HB 1546
As Passed House:
April 5, 2021
Title: An act relating to allowable uses for the multiuse roadway safety account.
Brief Description: Concerning allowable uses for the multiuse roadway safety account.
Sponsors: Representatives Eslick, Barkis, Dent, Boehnke, Sutherland, Klicker and Robertson.
Brief History:
Committee Activity:
Transportation: 3/11/21, 3/16/21 [DP].
Floor Activity:
Passed House: 4/5/21, 98-0.
Brief Summary of Bill
  • Expands the eligible purposes for which grants from the Multiuse Roadway Safety Account may be made to include grants to counties to perform maintenance or enhancements on segments of roads, in which the segments are authorized to be used by wheeled all-terrain vehicles (WATV) as part of a travel or tourism route, and grants for the purpose of educational brochures or mapping technology that aids WATV route users.
Majority Report: Do pass.Signed by 26 members:Representatives Fey, Chair; Wylie, 1st Vice Chair; Bronoske, 2nd Vice Chair; Ramos, 2nd Vice Chair; Barkis, Ranking Minority Member; Eslick, Assistant Ranking Minority Member; Robertson, Assistant Ranking Minority Member; Volz, Assistant Ranking Minority Member; Berry, Chapman, Dent, Duerr, Entenman, Goehner, Klicker, Lovick, Orcutt, Paul, Ramel, Riccelli, Slatter, Sutherland, Taylor, Valdez, Walsh and Wicks.
Staff: Mark Matteson (786-7145).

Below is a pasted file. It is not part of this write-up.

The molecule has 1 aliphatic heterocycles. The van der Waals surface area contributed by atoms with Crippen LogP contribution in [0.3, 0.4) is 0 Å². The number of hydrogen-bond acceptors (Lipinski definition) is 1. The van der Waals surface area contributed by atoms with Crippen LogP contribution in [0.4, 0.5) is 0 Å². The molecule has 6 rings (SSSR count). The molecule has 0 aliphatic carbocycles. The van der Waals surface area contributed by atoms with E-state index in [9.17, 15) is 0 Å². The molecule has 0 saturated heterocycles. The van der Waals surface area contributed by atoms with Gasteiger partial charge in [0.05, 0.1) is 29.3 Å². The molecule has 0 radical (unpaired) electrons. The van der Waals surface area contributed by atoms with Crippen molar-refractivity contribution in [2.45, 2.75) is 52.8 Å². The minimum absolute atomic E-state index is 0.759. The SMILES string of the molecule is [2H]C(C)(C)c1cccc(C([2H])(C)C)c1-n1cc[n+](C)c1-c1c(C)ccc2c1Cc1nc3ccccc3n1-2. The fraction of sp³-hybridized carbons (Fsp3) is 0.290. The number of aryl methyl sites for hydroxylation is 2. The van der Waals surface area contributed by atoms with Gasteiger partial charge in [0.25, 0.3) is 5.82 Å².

A wheeled all-terrain vehicle (WATV) is a specific category of off-road vehicle (ORV) that is regulated separately from other ORVs under some aspects of a state law first enacted in 2013 that allows the vehicle to be used for on-road use in addition to off-road use.  Wheeled all-terrain vehicles have four wheels and must meet certain specifications to be regulated under state law.

When a WATV is registered for on-road use, the owner must pay a $12 fee, and the proceeds are deposited into an account called the Multiuse Roadway Safety Account (Account).  Moneys in the Account must be appropriated by the Legislature prior to expenditure.  Expenditures may be used only for grants administered by the Washington State Department of Transportation (WSDOT) for the following purposes:  to counties to perform safety engineering analyses of mixed-vehicle use on public roads; to local governments to provide funding to erect signage related to the presence of WATVs; and to the Washington State Patrol or local law enforcement to defray the costs of enforcement of WATV regulations and of investigation of accidents involving WATVs.  The WSDOT must prioritize grant awards:  first, for the purpose of marking highway crossings warning motorists of potential WATV crossings, when a WATV recreation facility is on the opposite side of the highway from an ORV recreation facility parking lot; and second, for the purpose of erecting signage to notify motorists of an upcoming intersection at which WATVs may cross.

Six local entities have applied for funding since fiscal year (FY) 2016; these include Okanogan, Lewis, and Pierce counties; and the cities of Granite Falls, Mossyrock, and Sultan.  The WSDOT has awarded $60,000 in grants to these entities for signage purposes.  No jurisdictions have applied for grants in the 2019-21 biennium so far.